Determine WHICH pin is high

Hey Guys,

I use the Arduino environment for quite a while and I now came to a point where I didn't find anything in the docs.

I wonder if I can get which of the digital pins are set to high without iterating over all digital pins. This would be great, because I've got the following setup:

I'm building a set of big buttons on different boards. Each of them should do almost the same (call a website via wifi). But this website differs depending on which input is used

(e.g.: button one is connected to a microcontroller. So it calls my-domain.com - This website is for sale! - my domain Resources and Information. if the button is pressed. Button two is connected to another microcontroller via another pin. So it calls my-domain.com - This website is for sale! - my domain Resources and Information.

Is this possible to do or do I have to iterate over all digital pins and check for it? For this project I'm planning to use a bunch of ESP8266 boards.

Greeting
bliepp

Have a google of direct port manipulation - you should be able to read multiple ports with one instruction

do I have to iterate over all digital pins and check for it?

Is that such a big deal?

Have a google of direct port manipulation - you should be able to read multiple ports with one instruction

A starter, that shows how to setup and port and further down read several at once :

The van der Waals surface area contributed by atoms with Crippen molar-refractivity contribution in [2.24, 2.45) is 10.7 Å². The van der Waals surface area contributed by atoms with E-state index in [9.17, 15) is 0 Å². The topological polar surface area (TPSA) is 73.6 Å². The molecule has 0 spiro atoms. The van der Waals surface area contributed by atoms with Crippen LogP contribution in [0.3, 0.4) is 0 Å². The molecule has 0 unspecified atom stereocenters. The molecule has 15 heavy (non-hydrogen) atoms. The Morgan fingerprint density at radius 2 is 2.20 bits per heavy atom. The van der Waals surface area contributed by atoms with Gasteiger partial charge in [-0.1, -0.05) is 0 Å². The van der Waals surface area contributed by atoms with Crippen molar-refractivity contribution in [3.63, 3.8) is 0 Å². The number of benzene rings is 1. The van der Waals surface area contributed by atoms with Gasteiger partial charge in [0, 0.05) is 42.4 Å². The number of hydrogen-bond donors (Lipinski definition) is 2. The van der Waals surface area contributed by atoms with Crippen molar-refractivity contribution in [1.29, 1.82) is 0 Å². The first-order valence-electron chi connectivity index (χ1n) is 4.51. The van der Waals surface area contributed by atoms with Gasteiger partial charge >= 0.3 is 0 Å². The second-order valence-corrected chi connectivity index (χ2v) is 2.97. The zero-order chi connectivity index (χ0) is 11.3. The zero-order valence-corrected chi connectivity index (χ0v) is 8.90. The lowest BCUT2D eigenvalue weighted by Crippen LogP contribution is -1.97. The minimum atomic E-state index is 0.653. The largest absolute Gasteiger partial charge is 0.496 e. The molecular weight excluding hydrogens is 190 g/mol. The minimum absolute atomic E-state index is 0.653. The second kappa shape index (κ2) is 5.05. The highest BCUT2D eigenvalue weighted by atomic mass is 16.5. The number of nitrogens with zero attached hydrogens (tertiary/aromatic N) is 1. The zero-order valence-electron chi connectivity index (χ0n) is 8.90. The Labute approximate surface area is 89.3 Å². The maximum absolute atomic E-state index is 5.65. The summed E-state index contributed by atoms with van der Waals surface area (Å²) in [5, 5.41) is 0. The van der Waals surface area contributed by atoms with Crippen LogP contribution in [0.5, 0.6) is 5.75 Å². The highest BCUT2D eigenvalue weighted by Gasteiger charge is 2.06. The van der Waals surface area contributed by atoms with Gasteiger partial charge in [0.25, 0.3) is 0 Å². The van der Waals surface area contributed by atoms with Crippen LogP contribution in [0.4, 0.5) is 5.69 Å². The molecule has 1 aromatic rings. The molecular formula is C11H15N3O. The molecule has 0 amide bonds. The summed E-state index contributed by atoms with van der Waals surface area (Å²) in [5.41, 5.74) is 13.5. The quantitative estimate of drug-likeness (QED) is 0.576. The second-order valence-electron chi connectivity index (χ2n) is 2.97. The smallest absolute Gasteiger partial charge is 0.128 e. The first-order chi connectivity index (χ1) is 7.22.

hammy:
Have a google of direct port manipulation - you should be able to read multiple ports with one instruction

A starter, that shows how to setup and port and further down read several at once :
Direct port manipulation, using the digital ports [tutorial part 3] | HeKilledMyWire

Does that cover the 8266?

bliepp:
(e.g.: button one is connected to a microcontroller. So it calls my-domain.com - This website is for sale! - my domain Resources and Information. if the button is pressed. Button two is connected to another microcontroller via another pin. So it calls my-domain.com - This website is for sale! - my domain Resources and Information.

This is a bit confusing.

If there is only one button attached to each ESP8266 then there is no need to iterate over all the pins because you KNOW which pin the button is connected to.

If the problem is that the server needs to know which ESP8266 makes the call then just put an identifier in the message sent by the each ESP8266.

But why you are not planning to connect all the buttons to the same ESP8266 which is surely the simpler option?

...R

Is this possible to do or do I have to iterate over all digital pins and check for it?

Why would that be a problem ?
Compared to the speed of Web access then iterating over an array of pins is lightning fast

Oops ...Nope ! i got carried away there and forgot the 8266 bit ! On the positive side it’s worth a read and then look at the 8266 architecture to see if a similar course of action is possible - that is an investigation route to follow and google shows some results on here and elsewhere.

But as already said , reading each input in turn should not be a big deal or be a big overhead .

Thx for pointing that out !!

No worries - I think it's about time we had a dedicated 8266 section of the forum.

It's getting harder and harder to cover all the variants, "official" or otherwise.

hammy:
But as already said , reading each input in turn should not be a big deal or be a big overhead .

It's less effort than the discussion. :wink:

AWOL:
No worries - I think it’s about time we had a dedicated 8266 section of the forum.

It’s getting harder and harder to cover all the variants, “official” or otherwise.

ESP8266 and ESP32 Combined Section.
Tom… :slight_smile:

Robin2:
This is a bit confusing.

If there is only one button attached to each ESP8266 then there is no need to iterate over all the pins because you KNOW which pin the button is connected to.